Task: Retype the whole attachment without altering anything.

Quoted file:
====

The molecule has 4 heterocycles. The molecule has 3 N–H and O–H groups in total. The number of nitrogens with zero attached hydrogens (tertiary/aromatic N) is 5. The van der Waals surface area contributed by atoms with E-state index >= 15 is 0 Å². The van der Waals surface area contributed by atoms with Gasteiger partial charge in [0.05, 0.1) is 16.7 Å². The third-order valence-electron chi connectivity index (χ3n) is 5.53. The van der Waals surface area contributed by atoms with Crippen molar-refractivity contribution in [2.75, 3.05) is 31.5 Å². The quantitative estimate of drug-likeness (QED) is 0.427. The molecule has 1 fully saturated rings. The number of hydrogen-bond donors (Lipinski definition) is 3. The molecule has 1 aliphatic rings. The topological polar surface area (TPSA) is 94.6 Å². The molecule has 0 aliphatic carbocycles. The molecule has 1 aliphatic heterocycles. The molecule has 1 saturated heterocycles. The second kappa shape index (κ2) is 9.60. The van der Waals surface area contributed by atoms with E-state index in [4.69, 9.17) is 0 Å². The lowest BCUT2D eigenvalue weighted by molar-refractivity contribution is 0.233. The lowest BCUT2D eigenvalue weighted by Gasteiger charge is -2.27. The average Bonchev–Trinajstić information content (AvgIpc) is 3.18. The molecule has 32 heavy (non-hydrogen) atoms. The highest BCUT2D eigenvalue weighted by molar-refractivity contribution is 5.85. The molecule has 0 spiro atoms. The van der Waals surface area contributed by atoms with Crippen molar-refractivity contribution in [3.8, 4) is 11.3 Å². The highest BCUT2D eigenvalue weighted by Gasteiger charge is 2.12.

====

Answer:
The molecule has 4 heterocycles. The molecule has 3 N–H and O–H groups in total. The number of nitrogens with zero attached hydrogens (tertiary/aromatic N) is 5. The van der Waals surface area contributed by atoms with E-state index >= 15 is 0 Å². The van der Waals surface area contributed by atoms with Gasteiger partial charge in [0.05, 0.1) is 16.7 Å². The third-order valence-electron chi connectivity index (χ3n) is 5.53. The van der Waals surface area contributed by atoms with Crippen molar-refractivity contribution in [2.75, 3.05) is 31.5 Å². The quantitative estimate of drug-likeness (QED) is 0.427. The molecule has 1 fully saturated rings. The number of hydrogen-bond donors (Lipinski definition) is 3. The molecule has 1 aliphatic rings. The topological polar surface area (TPSA) is 94.6 Å². The molecule has 0 aliphatic carbocycles. The molecule has 1 aliphatic heterocycles. The molecule has 1 saturated heterocycles. The second kappa shape index (κ2) is 9.60. The van der Waals surface area contributed by atoms with E-state index in [4.69, 9.17) is 0 Å². The lowest BCUT2D eigenvalue weighted by molar-refractivity contribution is 0.233. The lowest BCUT2D eigenvalue weighted by Gasteiger charge is -2.27. The average Bonchev–Trinajstić information content (AvgIpc) is 3.18. The molecule has 32 heavy (non-hydrogen) atoms. The highest BCUT2D eigenvalue weighted by molar-refractivity contribution is 5.85. The molecule has 0 spiro atoms. The van der Waals surface area contributed by atoms with Crippen molar-refractivity contribution in [3.8, 4) is 11.3 Å². The highest BCUT2D eigenvalue weighted by Gasteiger charge is 2.12.